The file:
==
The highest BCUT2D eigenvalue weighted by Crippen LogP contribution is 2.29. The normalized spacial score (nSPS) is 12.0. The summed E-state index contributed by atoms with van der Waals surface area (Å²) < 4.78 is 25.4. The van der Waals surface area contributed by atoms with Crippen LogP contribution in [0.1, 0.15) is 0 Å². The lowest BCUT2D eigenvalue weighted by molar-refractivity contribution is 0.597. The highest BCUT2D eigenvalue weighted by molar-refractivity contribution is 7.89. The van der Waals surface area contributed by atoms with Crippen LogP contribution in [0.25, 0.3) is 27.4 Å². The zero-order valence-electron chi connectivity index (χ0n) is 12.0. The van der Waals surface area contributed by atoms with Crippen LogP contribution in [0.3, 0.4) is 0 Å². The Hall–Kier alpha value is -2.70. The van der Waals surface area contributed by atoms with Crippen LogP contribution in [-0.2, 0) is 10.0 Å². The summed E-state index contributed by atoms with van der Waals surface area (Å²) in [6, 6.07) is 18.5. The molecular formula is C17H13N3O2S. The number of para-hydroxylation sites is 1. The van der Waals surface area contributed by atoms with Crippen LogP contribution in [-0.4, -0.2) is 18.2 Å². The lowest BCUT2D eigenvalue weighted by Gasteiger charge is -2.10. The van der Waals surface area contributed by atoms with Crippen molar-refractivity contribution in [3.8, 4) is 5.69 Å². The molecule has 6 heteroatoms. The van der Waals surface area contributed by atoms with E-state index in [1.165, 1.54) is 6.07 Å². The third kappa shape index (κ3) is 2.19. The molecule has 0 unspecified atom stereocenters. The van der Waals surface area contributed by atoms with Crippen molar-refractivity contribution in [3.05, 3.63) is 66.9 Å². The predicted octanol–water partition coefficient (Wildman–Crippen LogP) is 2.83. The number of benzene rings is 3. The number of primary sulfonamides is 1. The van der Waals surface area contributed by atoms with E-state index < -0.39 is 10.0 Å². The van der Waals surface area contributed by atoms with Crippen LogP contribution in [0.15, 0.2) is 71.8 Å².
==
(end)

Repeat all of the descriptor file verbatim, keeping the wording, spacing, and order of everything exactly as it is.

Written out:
The highest BCUT2D eigenvalue weighted by Crippen LogP contribution is 2.29. The normalized spacial score (nSPS) is 12.0. The summed E-state index contributed by atoms with van der Waals surface area (Å²) < 4.78 is 25.4. The van der Waals surface area contributed by atoms with Crippen LogP contribution in [0.1, 0.15) is 0 Å². The lowest BCUT2D eigenvalue weighted by molar-refractivity contribution is 0.597. The highest BCUT2D eigenvalue weighted by molar-refractivity contribution is 7.89. The van der Waals surface area contributed by atoms with Crippen LogP contribution in [0.25, 0.3) is 27.4 Å². The zero-order valence-electron chi connectivity index (χ0n) is 12.0. The van der Waals surface area contributed by atoms with Crippen LogP contribution in [0.3, 0.4) is 0 Å². The Hall–Kier alpha value is -2.70. The van der Waals surface area contributed by atoms with Crippen LogP contribution in [-0.2, 0) is 10.0 Å². The summed E-state index contributed by atoms with van der Waals surface area (Å²) in [6, 6.07) is 18.5. The molecular formula is C17H13N3O2S. The number of para-hydroxylation sites is 1. The van der Waals surface area contributed by atoms with Crippen LogP contribution in [-0.4, -0.2) is 18.2 Å². The lowest BCUT2D eigenvalue weighted by Gasteiger charge is -2.10. The van der Waals surface area contributed by atoms with Crippen molar-refractivity contribution in [3.8, 4) is 5.69 Å². The molecule has 6 heteroatoms. The van der Waals surface area contributed by atoms with E-state index in [1.165, 1.54) is 6.07 Å². The third kappa shape index (κ3) is 2.19. The molecule has 0 unspecified atom stereocenters. The van der Waals surface area contributed by atoms with Crippen molar-refractivity contribution in [3.05, 3.63) is 66.9 Å². The predicted octanol–water partition coefficient (Wildman–Crippen LogP) is 2.83. The number of benzene rings is 3. The number of primary sulfonamides is 1. The van der Waals surface area contributed by atoms with E-state index < -0.39 is 10.0 Å². The van der Waals surface area contributed by atoms with Crippen LogP contribution in [0.15, 0.2) is 71.8 Å².